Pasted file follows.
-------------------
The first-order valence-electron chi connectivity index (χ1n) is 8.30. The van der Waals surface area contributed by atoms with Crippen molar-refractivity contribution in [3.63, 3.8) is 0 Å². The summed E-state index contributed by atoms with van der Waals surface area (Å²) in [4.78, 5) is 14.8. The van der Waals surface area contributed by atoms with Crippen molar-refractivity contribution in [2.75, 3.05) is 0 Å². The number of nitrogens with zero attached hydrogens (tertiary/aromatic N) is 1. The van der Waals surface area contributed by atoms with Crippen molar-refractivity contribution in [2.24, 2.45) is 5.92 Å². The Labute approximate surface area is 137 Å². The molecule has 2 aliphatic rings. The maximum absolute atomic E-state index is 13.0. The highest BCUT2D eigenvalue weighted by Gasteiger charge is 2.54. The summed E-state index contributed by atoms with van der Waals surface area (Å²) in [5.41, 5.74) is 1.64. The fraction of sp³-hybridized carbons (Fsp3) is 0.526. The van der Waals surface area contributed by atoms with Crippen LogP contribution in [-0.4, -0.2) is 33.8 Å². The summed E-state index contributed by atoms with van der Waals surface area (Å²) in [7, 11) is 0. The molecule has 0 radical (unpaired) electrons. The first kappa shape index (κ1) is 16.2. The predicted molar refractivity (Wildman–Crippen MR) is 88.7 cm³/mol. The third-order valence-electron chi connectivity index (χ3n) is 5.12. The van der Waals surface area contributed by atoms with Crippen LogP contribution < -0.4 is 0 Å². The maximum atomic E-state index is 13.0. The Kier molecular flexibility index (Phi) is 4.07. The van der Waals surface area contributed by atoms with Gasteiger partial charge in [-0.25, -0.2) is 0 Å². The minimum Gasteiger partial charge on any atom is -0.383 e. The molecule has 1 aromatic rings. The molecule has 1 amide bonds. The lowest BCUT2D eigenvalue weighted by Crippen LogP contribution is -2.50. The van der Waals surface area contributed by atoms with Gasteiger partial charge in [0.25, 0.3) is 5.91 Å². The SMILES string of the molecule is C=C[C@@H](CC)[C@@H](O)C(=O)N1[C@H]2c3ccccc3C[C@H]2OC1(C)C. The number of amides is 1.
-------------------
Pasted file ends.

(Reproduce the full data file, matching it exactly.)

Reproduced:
The first-order valence-electron chi connectivity index (χ1n) is 8.30. The van der Waals surface area contributed by atoms with Crippen molar-refractivity contribution in [3.63, 3.8) is 0 Å². The summed E-state index contributed by atoms with van der Waals surface area (Å²) in [4.78, 5) is 14.8. The van der Waals surface area contributed by atoms with Crippen molar-refractivity contribution in [2.75, 3.05) is 0 Å². The number of nitrogens with zero attached hydrogens (tertiary/aromatic N) is 1. The van der Waals surface area contributed by atoms with Crippen molar-refractivity contribution in [2.24, 2.45) is 5.92 Å². The Labute approximate surface area is 137 Å². The molecule has 2 aliphatic rings. The maximum absolute atomic E-state index is 13.0. The highest BCUT2D eigenvalue weighted by Gasteiger charge is 2.54. The summed E-state index contributed by atoms with van der Waals surface area (Å²) in [5.41, 5.74) is 1.64. The fraction of sp³-hybridized carbons (Fsp3) is 0.526. The van der Waals surface area contributed by atoms with Crippen LogP contribution in [-0.4, -0.2) is 33.8 Å². The summed E-state index contributed by atoms with van der Waals surface area (Å²) in [7, 11) is 0. The molecule has 0 radical (unpaired) electrons. The first kappa shape index (κ1) is 16.2. The predicted molar refractivity (Wildman–Crippen MR) is 88.7 cm³/mol. The third-order valence-electron chi connectivity index (χ3n) is 5.12. The van der Waals surface area contributed by atoms with Crippen LogP contribution < -0.4 is 0 Å². The maximum atomic E-state index is 13.0. The Kier molecular flexibility index (Phi) is 4.07. The van der Waals surface area contributed by atoms with Gasteiger partial charge in [-0.25, -0.2) is 0 Å². The minimum Gasteiger partial charge on any atom is -0.383 e. The molecule has 1 aromatic rings. The molecule has 1 amide bonds. The lowest BCUT2D eigenvalue weighted by Crippen LogP contribution is -2.50. The van der Waals surface area contributed by atoms with Gasteiger partial charge in [0.25, 0.3) is 5.91 Å². The SMILES string of the molecule is C=C[C@@H](CC)[C@@H](O)C(=O)N1[C@H]2c3ccccc3C[C@H]2OC1(C)C. The number of amides is 1.